The more substantial conflict is going to come over the question of what future generations should be like. Once all the genetic variations that influence cognitive function are identified battles and perhaps literally wars will be fought over the moral and empathetic characteristics and sensibilities of future generations.

Share |      Randall Parker, 2003 November 07 04:18 PM  Biotech Society


Comments
Fly said at November 8, 2003 3:59 PM:

“Me” Version 2.0 stages:

Stem cells will be used to repair bodies.

Some stem cells will be genetically modified as part of the repair process.

As an option, stem cell therapy will include the addition of an extra “health” chromosome. The health chromosome will contain some genes that make more or better forms of proteins, that turn-off existing unhealthy genes, and that make new “non-human” proteins.

Healthy people will opt for a booster infusion of stem cells with the “health” chromosome modified with selected enhancements. At first these will be systemic changes, i.e., liver stem cells will be modified to release the desired substances into the blood for transport throughout the body.

Later stem cell modifications will target specific tissues and locations for enhancement.

Eventually “original” somatic cells will be targeted for removal or upgrade. (Modified cells could display an altered “version” protein to prevent “re-infection”.)

Implant technology will progress in parallel to this genetic enhancement technology. Electronic systems will move from primitive pacemaker technology to sophisticated control of body organs. Body fat, musculature, accelerated healing, immune system, arousal, and sleep patterns could be altered at will. Electronic interfaces in brain regions could enhance memory, plasticity, learning, attention, etc.

External systems will provide immediate access to information over wireless connections. Personal databases will serve as “memory” backups. No more forgetting names or facts. Online services will be available for language translation or navigation in foreign environments. The line between “internal” and “external” systems will blur as contact lens function as display screens, glasses, cameras, telescopes, etc.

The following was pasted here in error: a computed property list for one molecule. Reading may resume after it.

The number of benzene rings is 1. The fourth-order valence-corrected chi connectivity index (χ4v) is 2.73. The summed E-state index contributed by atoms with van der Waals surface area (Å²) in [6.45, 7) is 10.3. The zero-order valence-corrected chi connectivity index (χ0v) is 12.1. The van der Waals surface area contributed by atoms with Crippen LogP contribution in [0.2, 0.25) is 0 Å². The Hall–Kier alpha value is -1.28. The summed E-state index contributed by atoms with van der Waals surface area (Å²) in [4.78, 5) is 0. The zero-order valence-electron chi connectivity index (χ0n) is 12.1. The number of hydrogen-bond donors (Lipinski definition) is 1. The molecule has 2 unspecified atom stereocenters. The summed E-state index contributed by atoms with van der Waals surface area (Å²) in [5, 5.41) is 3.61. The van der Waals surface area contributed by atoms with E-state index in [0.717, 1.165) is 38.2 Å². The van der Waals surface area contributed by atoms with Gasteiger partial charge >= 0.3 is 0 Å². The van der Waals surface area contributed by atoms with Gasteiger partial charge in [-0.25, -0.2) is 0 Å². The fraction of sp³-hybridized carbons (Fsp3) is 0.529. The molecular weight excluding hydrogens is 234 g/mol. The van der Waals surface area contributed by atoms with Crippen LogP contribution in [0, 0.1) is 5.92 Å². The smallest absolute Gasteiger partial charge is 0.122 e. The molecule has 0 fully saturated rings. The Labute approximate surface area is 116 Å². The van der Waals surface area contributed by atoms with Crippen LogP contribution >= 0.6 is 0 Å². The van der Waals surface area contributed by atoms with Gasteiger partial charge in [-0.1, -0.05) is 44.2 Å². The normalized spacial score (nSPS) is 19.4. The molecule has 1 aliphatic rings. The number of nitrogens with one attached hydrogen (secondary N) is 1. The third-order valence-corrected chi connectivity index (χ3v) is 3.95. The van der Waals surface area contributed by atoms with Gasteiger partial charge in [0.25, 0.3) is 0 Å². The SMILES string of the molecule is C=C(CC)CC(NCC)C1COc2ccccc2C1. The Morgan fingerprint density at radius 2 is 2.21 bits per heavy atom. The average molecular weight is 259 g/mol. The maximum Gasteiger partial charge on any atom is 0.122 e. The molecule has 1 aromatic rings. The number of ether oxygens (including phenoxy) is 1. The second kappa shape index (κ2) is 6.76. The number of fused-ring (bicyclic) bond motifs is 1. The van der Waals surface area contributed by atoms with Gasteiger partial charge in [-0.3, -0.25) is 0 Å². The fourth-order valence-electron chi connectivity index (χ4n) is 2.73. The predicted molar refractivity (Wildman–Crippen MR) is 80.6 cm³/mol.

Version 2.0 humans will be modified versions of present humans rather than altered offspring. The early adapters will be the oldest, the most ill, and the handicapped.

PS Government organizations at all levels will be slow to recognize what is happening and helpless to prevent it.

Jack Strocchi said at November 9, 2003 5:59 PM:

In the beginning, there was only single-celled life, prokaroytic, and then eukaroytic, organisms that reproduced by identical asexual replication. Their static genome's were vulnerable hostile takeovers by the viruses, which are small and crave the resources of the cell. The viruses seek ways to decode and undermine the genome of the identical genomes of asexual organisms. Fortunately, fast breeding mono-celled organism are prone to mutation, and can therefore out-run viruses ability to take them over.
Then once upon a time there was an ecological niche for multi-celled, mentally-abled metabolisms - metazonans. And thus sex was born.
But, unlike protozoans, metazoans live longer and have slower generation cycles, since they need more time to develop, mate, gestate.
Sexual reproduction, peridoic recombination of the genomic constitution, is a drastic mutation of normal asexual reproduction. At considerable cost to the parent (loss of 50% of their heritable genome per issue) it allows larger organisms to "scramble" or change their code sequence. The benefit is that conjugative genetic variation prevents a gene line from being wiped out by a clever lethal virus.
Even within sexually reproductive organism, too much genetic identity is unhealthy. Hence the genetic inhibition on incest, to prevent parents matching allelic copies of lethal hereditary genetic diseases and causing them to be expressed in their children.
Occasional cloning occurs in nature - monozygotic twins.
But mass cloning, where most of a species contained the same genome, would be dangerous to the species gene pool. A freak virus might wipe out the better part of the species, threatening extinction.
It is hard to see how cloning on such a massive scale would be possible, let alone desired, even by the most totalitarian dictators.
By the time that mass cloning would be practicable there would be means of inserting encryptive devices into the genome to protect it from viral takeovers.


Post a comment
Comments:
Name (not anon or anonymous):
Email Address:
URL:
Remember info?

                       
Go Read More Posts On FuturePundit
Site Traffic Info
The contents of this site are copyright ©